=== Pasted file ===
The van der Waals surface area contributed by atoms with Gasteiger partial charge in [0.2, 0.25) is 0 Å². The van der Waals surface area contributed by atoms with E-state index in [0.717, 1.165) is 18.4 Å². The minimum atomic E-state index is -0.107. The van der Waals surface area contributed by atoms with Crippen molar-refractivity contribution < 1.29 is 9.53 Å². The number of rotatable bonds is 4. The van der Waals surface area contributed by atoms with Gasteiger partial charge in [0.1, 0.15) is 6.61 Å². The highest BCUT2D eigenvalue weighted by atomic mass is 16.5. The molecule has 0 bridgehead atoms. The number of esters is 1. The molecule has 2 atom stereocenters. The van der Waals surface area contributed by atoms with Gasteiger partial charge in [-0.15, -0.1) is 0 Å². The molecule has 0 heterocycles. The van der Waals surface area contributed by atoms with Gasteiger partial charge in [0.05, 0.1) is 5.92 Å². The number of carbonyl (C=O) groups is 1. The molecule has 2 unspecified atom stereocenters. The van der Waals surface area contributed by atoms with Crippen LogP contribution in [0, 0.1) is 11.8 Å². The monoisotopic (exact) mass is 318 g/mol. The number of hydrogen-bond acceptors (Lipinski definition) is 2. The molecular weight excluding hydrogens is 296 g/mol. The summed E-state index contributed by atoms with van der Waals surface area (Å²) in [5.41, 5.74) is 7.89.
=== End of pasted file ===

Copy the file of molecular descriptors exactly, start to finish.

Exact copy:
The van der Waals surface area contributed by atoms with Gasteiger partial charge in [0.2, 0.25) is 0 Å². The van der Waals surface area contributed by atoms with E-state index in [0.717, 1.165) is 18.4 Å². The minimum atomic E-state index is -0.107. The van der Waals surface area contributed by atoms with Crippen molar-refractivity contribution < 1.29 is 9.53 Å². The number of rotatable bonds is 4. The van der Waals surface area contributed by atoms with Gasteiger partial charge in [0.1, 0.15) is 6.61 Å². The highest BCUT2D eigenvalue weighted by atomic mass is 16.5. The molecule has 0 bridgehead atoms. The number of esters is 1. The molecule has 2 atom stereocenters. The van der Waals surface area contributed by atoms with Gasteiger partial charge in [-0.15, -0.1) is 0 Å². The molecule has 0 heterocycles. The van der Waals surface area contributed by atoms with Gasteiger partial charge in [0.05, 0.1) is 5.92 Å². The number of carbonyl (C=O) groups is 1. The molecule has 2 unspecified atom stereocenters. The van der Waals surface area contributed by atoms with Crippen LogP contribution in [0, 0.1) is 11.8 Å². The monoisotopic (exact) mass is 318 g/mol. The number of hydrogen-bond acceptors (Lipinski definition) is 2. The molecular weight excluding hydrogens is 296 g/mol. The summed E-state index contributed by atoms with van der Waals surface area (Å²) in [5.41, 5.74) is 7.89.